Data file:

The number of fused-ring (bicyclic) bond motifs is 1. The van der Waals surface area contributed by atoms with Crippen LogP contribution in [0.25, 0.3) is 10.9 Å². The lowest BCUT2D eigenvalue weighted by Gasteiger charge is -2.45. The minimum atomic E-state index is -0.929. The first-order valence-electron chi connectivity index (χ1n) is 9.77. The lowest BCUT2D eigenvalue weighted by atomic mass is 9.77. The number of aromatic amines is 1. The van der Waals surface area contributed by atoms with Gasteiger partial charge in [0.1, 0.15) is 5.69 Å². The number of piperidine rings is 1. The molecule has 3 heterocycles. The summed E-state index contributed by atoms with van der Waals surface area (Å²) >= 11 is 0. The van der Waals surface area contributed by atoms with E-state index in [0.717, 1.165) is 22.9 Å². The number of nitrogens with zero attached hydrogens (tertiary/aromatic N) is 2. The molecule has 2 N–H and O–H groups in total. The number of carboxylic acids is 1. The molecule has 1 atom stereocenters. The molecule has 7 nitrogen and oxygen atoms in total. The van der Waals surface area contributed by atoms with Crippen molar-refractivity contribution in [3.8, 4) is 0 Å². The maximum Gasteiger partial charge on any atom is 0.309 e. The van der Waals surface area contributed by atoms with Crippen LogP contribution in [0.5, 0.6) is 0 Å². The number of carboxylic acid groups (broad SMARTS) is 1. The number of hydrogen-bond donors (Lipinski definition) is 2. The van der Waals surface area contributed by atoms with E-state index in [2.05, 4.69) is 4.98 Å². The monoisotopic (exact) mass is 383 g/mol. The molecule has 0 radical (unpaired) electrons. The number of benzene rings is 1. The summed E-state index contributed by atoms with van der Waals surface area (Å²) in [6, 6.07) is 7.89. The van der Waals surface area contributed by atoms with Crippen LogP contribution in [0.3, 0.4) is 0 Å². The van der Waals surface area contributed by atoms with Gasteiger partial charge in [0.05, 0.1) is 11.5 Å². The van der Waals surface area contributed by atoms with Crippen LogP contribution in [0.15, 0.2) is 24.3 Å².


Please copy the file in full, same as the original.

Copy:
The number of fused-ring (bicyclic) bond motifs is 1. The van der Waals surface area contributed by atoms with Crippen LogP contribution in [0.25, 0.3) is 10.9 Å². The lowest BCUT2D eigenvalue weighted by Gasteiger charge is -2.45. The minimum atomic E-state index is -0.929. The first-order valence-electron chi connectivity index (χ1n) is 9.77. The lowest BCUT2D eigenvalue weighted by atomic mass is 9.77. The number of aromatic amines is 1. The van der Waals surface area contributed by atoms with Gasteiger partial charge in [0.1, 0.15) is 5.69 Å². The number of piperidine rings is 1. The molecule has 3 heterocycles. The summed E-state index contributed by atoms with van der Waals surface area (Å²) >= 11 is 0. The van der Waals surface area contributed by atoms with E-state index in [0.717, 1.165) is 22.9 Å². The number of nitrogens with zero attached hydrogens (tertiary/aromatic N) is 2. The molecule has 2 N–H and O–H groups in total. The number of carboxylic acids is 1. The molecule has 1 atom stereocenters. The molecule has 7 nitrogen and oxygen atoms in total. The van der Waals surface area contributed by atoms with Crippen molar-refractivity contribution in [3.8, 4) is 0 Å². The maximum Gasteiger partial charge on any atom is 0.309 e. The van der Waals surface area contributed by atoms with Crippen LogP contribution in [0.5, 0.6) is 0 Å². The number of carboxylic acid groups (broad SMARTS) is 1. The number of hydrogen-bond donors (Lipinski definition) is 2. The van der Waals surface area contributed by atoms with E-state index in [2.05, 4.69) is 4.98 Å². The monoisotopic (exact) mass is 383 g/mol. The molecule has 0 radical (unpaired) electrons. The number of benzene rings is 1. The summed E-state index contributed by atoms with van der Waals surface area (Å²) in [6, 6.07) is 7.89. The van der Waals surface area contributed by atoms with Crippen LogP contribution in [0.3, 0.4) is 0 Å². The van der Waals surface area contributed by atoms with Gasteiger partial charge in [0.05, 0.1) is 11.5 Å². The van der Waals surface area contributed by atoms with Crippen LogP contribution in [0.15, 0.2) is 24.3 Å².